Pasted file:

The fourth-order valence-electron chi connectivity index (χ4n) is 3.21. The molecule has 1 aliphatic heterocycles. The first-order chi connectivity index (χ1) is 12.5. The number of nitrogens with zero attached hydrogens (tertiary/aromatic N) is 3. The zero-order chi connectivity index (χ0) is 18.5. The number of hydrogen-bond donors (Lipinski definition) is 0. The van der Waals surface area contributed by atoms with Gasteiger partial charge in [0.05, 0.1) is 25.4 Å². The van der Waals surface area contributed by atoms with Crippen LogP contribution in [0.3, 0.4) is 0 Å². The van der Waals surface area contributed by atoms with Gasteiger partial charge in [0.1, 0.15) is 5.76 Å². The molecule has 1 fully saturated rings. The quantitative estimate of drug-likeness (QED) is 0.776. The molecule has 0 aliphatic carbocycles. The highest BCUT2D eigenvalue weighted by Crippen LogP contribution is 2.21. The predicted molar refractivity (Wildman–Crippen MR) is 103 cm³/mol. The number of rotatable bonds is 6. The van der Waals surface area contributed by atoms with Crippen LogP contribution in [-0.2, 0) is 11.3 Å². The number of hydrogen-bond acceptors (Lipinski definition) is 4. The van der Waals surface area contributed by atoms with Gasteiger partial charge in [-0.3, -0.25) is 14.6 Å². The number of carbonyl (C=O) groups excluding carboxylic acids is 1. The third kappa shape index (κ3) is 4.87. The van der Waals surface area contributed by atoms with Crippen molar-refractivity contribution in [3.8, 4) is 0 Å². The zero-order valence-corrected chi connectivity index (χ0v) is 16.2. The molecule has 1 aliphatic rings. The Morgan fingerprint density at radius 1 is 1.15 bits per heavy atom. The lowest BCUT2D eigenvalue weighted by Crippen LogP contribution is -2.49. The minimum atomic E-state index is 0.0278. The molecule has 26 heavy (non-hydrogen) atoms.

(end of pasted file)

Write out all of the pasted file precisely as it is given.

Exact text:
The fourth-order valence-electron chi connectivity index (χ4n) is 3.21. The molecule has 1 aliphatic heterocycles. The first-order chi connectivity index (χ1) is 12.5. The number of nitrogens with zero attached hydrogens (tertiary/aromatic N) is 3. The zero-order chi connectivity index (χ0) is 18.5. The number of hydrogen-bond donors (Lipinski definition) is 0. The van der Waals surface area contributed by atoms with Gasteiger partial charge in [0.05, 0.1) is 25.4 Å². The van der Waals surface area contributed by atoms with Crippen LogP contribution in [0.3, 0.4) is 0 Å². The van der Waals surface area contributed by atoms with Gasteiger partial charge in [0.1, 0.15) is 5.76 Å². The molecule has 1 fully saturated rings. The quantitative estimate of drug-likeness (QED) is 0.776. The molecule has 0 aliphatic carbocycles. The highest BCUT2D eigenvalue weighted by Crippen LogP contribution is 2.21. The predicted molar refractivity (Wildman–Crippen MR) is 103 cm³/mol. The number of rotatable bonds is 6. The van der Waals surface area contributed by atoms with Crippen LogP contribution in [-0.2, 0) is 11.3 Å². The number of hydrogen-bond acceptors (Lipinski definition) is 4. The van der Waals surface area contributed by atoms with Gasteiger partial charge in [-0.3, -0.25) is 14.6 Å². The number of carbonyl (C=O) groups excluding carboxylic acids is 1. The third kappa shape index (κ3) is 4.87. The van der Waals surface area contributed by atoms with Crippen molar-refractivity contribution in [3.8, 4) is 0 Å². The zero-order valence-corrected chi connectivity index (χ0v) is 16.2. The molecule has 1 aliphatic rings. The Morgan fingerprint density at radius 1 is 1.15 bits per heavy atom. The lowest BCUT2D eigenvalue weighted by Crippen LogP contribution is -2.49. The minimum atomic E-state index is 0.0278. The molecule has 26 heavy (non-hydrogen) atoms.